[ih-gree-juh s, -jee-uh s] /ɪˈgri dʒəs, -dʒi əs/
extraordinary in some bad way; glaring; flagrant:
an egregious mistake; an egregious liar.
Synonyms: gross, outrageous, notorious, shocking.
Antonyms: tolerable, moderate, minor, unnoticeable.
Archaic. distinguished or eminent.
outstandingly bad; flagrant: an egregious lie
(archaic) distinguished; eminent
1530s, “distinguished, eminent, excellent,” from Latin egregius “distinguished, excellent, extraordinary,” from the phrase ex grege “rising above the flock,” from ex “out of” (see ex-) + grege, ablative of grex “herd, flock” (see gregarious).
Disapproving sense, now predominant, arose late 16c., originally ironic and is not in the Latin word, which etymologically means simply “exceptional.” Related: Egregiously; egregiousness.
[ih-las-tik] /ɪˈlæs tɪk/ adjective 1. capable of returning to its original length, shape, etc., after being stretched, deformed, compressed, or expanded: an elastic waistband; elastic fiber. 2. spontaneously expansive, as gases. 3. flexible; accommodating; adaptable; tolerant: elastic rules and regulations. 4. springing back or rebounding; springy: He walks with an elastic step. 5. readily recovering […]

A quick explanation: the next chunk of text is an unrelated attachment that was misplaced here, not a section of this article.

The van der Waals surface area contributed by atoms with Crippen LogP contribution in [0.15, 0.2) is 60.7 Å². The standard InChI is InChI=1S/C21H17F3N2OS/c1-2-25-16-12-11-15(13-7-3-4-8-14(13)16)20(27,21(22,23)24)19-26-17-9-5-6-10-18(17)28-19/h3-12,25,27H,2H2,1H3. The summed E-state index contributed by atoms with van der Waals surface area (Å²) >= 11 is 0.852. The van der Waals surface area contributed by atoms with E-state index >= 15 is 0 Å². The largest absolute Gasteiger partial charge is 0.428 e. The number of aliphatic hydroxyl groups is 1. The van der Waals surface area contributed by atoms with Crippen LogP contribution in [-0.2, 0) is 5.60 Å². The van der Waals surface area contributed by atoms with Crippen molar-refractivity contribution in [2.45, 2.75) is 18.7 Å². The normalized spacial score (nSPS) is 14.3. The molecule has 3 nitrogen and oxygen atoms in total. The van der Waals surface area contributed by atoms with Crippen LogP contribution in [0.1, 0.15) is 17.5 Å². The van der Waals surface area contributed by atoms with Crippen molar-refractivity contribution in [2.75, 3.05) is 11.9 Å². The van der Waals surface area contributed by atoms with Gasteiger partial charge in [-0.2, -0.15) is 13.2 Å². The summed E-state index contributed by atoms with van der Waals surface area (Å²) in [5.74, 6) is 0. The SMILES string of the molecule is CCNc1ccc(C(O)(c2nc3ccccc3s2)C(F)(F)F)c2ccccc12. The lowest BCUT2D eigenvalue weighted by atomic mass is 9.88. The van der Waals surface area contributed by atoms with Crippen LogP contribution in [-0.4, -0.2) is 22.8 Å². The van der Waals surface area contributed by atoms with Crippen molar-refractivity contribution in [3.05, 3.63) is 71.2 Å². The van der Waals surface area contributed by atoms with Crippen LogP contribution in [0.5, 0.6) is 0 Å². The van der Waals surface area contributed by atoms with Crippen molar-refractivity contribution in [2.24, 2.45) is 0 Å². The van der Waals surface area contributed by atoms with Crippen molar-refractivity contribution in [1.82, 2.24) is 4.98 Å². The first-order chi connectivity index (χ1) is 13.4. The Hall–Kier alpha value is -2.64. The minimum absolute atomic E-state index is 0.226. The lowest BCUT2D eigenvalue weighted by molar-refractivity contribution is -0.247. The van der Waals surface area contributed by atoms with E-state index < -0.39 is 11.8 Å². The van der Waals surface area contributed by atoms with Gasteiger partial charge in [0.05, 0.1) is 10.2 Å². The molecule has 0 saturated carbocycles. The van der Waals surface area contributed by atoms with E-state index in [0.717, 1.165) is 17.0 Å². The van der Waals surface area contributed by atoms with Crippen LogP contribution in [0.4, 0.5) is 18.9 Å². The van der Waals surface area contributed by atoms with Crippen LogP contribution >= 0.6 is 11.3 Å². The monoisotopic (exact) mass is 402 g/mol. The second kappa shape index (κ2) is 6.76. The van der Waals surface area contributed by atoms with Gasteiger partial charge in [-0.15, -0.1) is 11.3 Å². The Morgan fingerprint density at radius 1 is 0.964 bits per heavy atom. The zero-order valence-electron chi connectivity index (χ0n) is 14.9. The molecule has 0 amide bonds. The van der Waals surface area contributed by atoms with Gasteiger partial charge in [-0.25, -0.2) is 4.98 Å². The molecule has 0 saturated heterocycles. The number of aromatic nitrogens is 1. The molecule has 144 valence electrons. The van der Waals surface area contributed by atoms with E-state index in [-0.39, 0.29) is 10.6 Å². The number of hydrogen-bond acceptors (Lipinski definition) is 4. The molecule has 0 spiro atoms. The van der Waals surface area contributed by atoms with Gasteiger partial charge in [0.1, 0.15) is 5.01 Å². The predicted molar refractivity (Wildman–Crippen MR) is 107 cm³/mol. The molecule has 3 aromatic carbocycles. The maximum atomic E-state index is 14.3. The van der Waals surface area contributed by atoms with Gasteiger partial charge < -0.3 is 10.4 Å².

[el-der-lee] /ˈɛl dər li/ adjective 1. of advanced age; old: discounts for elderly patrons. 2. of or relating to persons in later life. noun 3. (used with a plural verb) elderly people collectively; senior citizens (usually preceded by the): Doctors recommend that young children and the elderly get vaccinated. /ˈɛldəlɪ/ adjective (of people) 1. adj. […]
[non-i-lek-tid] /ˌnɒn ɪˈlɛk tɪd/ adjective 1. chosen for a position or office without running in an election. 2. not specifically chosen.
[ih-lek-tiv] /ɪˈlɛk tɪv/ adjective 1. pertaining to the principle of to an office, position, etc. 2. chosen by , as an official. 3. bestowed by or derived from , as an office. 4. having the power or right of to office, as a body of persons. 5. open to choice; optional; not required: an elective […]